Sunday, October 07, 2007


I started my sub-internship in the intermediate intensive care unit at our children's hospital on Monday. It's been...intense. Today is my only day off for the first three weeks of October. I take call every fourth day. Monday I admitted three patients overnight, and rounded on them in the morning. At noon Tuesday I found out that I would have to round on four new patients Wednesday in addition to my patients. Essentially, it meant that Wednesday morning I had to round on six patients, all very complicated, four of whom I knew nothing about. My presentations were shaky at best. I stayed two hours late that day to go over their charts (some had been in the hospital for several months) which aided considerably in rounds the next morning. Friday I took call again--I admitted 5 new patients overnight, giving me nine patients total. As these patients are all far more complicated than any patients I've taken care of before as a third year medical student (virtually no real responsibility) it's been challenging. I've been told that I'm doing well fortunately, and I think the fact that I'm working hard even though I'm not going into peds helps my reputation as a sub-i a lot.

Some of my patients over the last week:

1) Ten year old boy w/new onset diabetes presenting in diabetic ketoacidosis. Gave him a lot of IV fluids and IV insulin, sent him home two days later.

2) 18 yo girl with Charcot-Marie-Tooth disease (neurological disorder). She's ventilator dependent, but very stable. We have her because there was a question of negligence on her parents' part--they are fighting to keep her. Lot of messy social stuff, but my gut feeling and the feeling of the attendings is that her parents are being unfairly judged, and she will most likely go back to them, hopefully this week.

3) 3 yo girl with history of congenital heart disease, underwent repair several years ago, here with heart failure. Worsened after tonsillectomy. Slowly improving, though has a lot of stuff going on and will need to be very closely followed when she leaves.

4) 3 yo girl with congenital heart defects, needs a new heart. She's been here for months just waiting. A few nights ago I started praying that she would get a new heart, but then suddenly realized that for that to happen, a healthy child somewhere is going to have to die. Very sad situation.

5) 10 yo girl with extensive medical history, had a bilateral lung transplant several months ago. A couple of her labs from home were a little off, so she was admitted with the concern of a line infection. She's completely asymptomatic, but as she is immunosuppressed there is still a concern. Hopefully the concern is baseless and she'll go home soon. Interestingly, she has an incredibly bizarre diet in which she eats horrendous amounts of food, but remains a normal-sized ten year old. Apparently, she eats every couple hours, and will sit down and eat five hamburgers at a time, or will order 75 pieces of salami and eat them in one sitting, dipping each piece in salt, etc. There's a suspicion that she may have a biotinidase deficiency.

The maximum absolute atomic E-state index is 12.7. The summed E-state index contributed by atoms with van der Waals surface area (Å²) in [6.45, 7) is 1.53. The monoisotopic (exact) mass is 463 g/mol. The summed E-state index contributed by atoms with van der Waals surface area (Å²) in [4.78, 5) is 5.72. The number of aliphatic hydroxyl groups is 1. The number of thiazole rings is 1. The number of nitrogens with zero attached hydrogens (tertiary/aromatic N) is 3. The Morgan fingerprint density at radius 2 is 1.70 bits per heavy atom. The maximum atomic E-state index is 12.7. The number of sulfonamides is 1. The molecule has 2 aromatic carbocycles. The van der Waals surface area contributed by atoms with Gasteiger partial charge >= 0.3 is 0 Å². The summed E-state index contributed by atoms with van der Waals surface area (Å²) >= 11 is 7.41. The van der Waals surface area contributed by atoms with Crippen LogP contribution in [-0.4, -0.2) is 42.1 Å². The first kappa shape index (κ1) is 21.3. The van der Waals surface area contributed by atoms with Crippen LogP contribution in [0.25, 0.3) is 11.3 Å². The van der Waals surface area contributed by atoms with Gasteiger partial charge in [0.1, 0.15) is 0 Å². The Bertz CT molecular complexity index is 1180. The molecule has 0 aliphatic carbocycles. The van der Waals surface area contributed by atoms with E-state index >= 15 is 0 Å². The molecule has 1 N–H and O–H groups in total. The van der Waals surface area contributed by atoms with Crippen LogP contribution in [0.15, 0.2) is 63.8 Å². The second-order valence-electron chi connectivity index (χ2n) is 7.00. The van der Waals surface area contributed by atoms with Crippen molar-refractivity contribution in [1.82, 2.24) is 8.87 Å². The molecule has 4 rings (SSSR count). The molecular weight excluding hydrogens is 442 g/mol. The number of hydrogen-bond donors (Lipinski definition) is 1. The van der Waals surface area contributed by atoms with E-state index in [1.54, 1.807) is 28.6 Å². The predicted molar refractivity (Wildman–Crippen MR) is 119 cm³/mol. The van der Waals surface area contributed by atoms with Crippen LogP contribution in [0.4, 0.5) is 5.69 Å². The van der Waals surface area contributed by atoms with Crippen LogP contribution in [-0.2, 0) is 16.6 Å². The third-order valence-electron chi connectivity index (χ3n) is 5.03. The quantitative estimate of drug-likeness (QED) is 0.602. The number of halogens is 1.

6) 4 yo girl with neurologic devastation after complete cardiopulmonary arrest a year ago (she was totally normal before), believed to be secondary to parental abuse (also has history of a couple broken limbs which is a serious red flag). She is trach and g-tube dependent, has spastic limbs, cannot communicate, and has a seizure disorder. She's in foster care now--her parents legally have custody, but are not allowed to be alone with her. She had an episode the morning of her admission in which she stopped breathing, was bagged for five minutes, then revived and has been fine since. We think that her trach was momentarily clogged with a mucus plug. Her mother came to spend the night in the hospital with her, and acted like a concerned parent--her foster mom told me that despite the fact that her parents have full visitation rights, this was the first time she had met the biological mother. I didn't have a lot of sympathy for the biological parents, and had to bite my tongue when I heard the biological mother complain on the phone about the court system.

And I have several more. The vast majority are far more complicated than I am comfortable with, and honestly I have a very limited understanding of what the full scope of their disorders are. This is a pretty intimidating rotation, and even though I know I'll learn a ton, and I'm grateful for the fact that it really pushes me to be far more efficient than I've ever been before, and to know my patients well, I can't help wishing every once in a while (usually at 2:00am when I've done 3 admissions and have two more coming) that I did the family practice sub-i instead, which caps at two admissions a night and has patients with simple problems:). I have learned that I really prefer to deal with patients with one acute problem, with maybe the occasional well-controlled chronic problem as opposed to here where patients have 5 medical problems and take 30 medications every day. Maybe that will change over the years as my knowledge increases and my general competency improves. One really weird thing about this rotation is for the first time I am the first point of contact for my patients for the nurses--they ask me questions about what they should do, and expect me to have an answer. This is particularly difficult at night when I am covering almost 30 patients, and don't know most of them. Thankfully, there is a senior resident available who has to sign all my orders, and is available if I need help with something.


Blogger Helen said...

It sounds like you will learn a lot on this rotation. The fact that you are willing to ask questions when you don't know the answer to something is honorable.

6:01 PM  

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